Issue of November 22, 2015
Mt. Province

Baguio Day Anniversary Issue
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Mass Transport and the Number Coding Scheme

Hearing the public complain about heavy traffic early last week used to be unthinkable. The Baguio community used to ‘welcome’ tourists in this mountain resort middle of December, during the Christmas break, then in February when visitor arrival peaks again.

Holiday or not, traffic congestion, as predicted by a traffic engineer and whose opinion about what should be done about the problem, we wrote several times in this paper, is indeed happening.

Crafting a traffic master plan, we are sure, is not foreign to our city planners, yet until today we have yet to hear if the same has taken off, or whether there are plans to craft one.

Some attribute the sudden traffic congestion to exodus of tourists as a result of the long holiday in the National Capital Region because of the Asia Pacific Economic Cooperation summit; the arrival of delegates for the annual mining conference; and the Fil-Am golf tournament. The gridlock was made worse by the lifting of the Number Coding Ordinance, a scheme designed to reduce the number of vehicles plying the central business district.

The situation brings us back to last year when a “carmageddon” extended all the way to Sison, Pangasinan.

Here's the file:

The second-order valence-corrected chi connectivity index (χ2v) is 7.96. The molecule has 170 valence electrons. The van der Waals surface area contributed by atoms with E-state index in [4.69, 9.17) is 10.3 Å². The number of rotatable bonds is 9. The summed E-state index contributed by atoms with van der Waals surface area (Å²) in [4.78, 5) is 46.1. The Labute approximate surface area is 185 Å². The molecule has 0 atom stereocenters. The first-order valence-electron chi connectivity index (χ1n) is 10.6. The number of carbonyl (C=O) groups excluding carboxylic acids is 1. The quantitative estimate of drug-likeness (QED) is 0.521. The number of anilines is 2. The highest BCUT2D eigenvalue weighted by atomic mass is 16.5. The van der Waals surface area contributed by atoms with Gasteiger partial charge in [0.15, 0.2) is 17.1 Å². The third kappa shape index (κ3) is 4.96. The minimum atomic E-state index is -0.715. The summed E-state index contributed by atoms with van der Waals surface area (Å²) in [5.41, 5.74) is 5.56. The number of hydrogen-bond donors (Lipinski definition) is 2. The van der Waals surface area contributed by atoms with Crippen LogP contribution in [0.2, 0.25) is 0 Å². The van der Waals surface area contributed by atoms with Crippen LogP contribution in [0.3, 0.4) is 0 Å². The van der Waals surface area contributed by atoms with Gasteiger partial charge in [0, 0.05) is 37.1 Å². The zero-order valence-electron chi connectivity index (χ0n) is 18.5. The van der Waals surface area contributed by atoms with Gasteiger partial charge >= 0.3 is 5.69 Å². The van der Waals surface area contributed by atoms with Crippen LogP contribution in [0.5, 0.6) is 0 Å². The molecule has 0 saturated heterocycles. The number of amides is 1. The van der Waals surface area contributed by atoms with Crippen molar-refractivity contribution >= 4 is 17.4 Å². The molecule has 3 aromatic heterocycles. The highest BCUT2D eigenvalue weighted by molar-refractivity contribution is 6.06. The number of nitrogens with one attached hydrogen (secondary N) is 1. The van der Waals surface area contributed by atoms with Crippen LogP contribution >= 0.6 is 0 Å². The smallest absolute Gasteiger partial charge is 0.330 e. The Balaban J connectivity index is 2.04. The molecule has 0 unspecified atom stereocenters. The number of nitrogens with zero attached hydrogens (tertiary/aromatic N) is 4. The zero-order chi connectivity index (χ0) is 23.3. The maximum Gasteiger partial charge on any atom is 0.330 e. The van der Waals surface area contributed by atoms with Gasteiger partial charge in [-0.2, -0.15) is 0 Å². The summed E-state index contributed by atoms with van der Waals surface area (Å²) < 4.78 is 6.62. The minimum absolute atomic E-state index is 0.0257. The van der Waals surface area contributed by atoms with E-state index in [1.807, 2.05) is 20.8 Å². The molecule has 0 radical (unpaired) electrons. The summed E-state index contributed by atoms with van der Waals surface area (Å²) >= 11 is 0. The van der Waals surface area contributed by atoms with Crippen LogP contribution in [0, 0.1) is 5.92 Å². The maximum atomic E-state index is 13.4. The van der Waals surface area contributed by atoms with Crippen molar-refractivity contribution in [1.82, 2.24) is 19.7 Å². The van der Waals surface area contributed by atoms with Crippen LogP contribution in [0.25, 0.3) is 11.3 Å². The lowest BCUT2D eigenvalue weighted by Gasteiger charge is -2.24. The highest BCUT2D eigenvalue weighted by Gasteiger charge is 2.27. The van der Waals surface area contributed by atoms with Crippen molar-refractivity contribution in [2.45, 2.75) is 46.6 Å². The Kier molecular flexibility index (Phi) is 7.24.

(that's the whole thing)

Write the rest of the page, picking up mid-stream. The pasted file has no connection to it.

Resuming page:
It seems, we have not learned from that experience, with traffic reduction schemes being planned only few months before the expected influx of tourists. Worse, in our effort to please our visitors, we lift the Number Coding scheme and allow them to bring their cars to squeeze in our narrow roads.

What happened to the campaign for car pooling? Isn’t this a contradiction that we lift the Number Coding scheme, yet we suggest to tourists to take public transportation? If our visitors have their own vehicles and are being given the leeway to use it, why would they leave in their homes a more convenient mode of going around the city?

Instead of the partial lifting, because only private vehicles are allowed to navigate our roads, of the Number Coding, we suggest for the Traffic and Transportation Management Committee to seriously consider non-lifting of the Number Coding. Giving convenience to one party should and must never be at the expense of another. Residents and public utility drivers are often the ones inconvenienced by this scheme.

We would also like to remind our policymakers about the urgency of coming up with a traffic master plan. The longer they dilly-dally, the more problems they will face in the near future – affecting not just traffic, but the environment and business in general.



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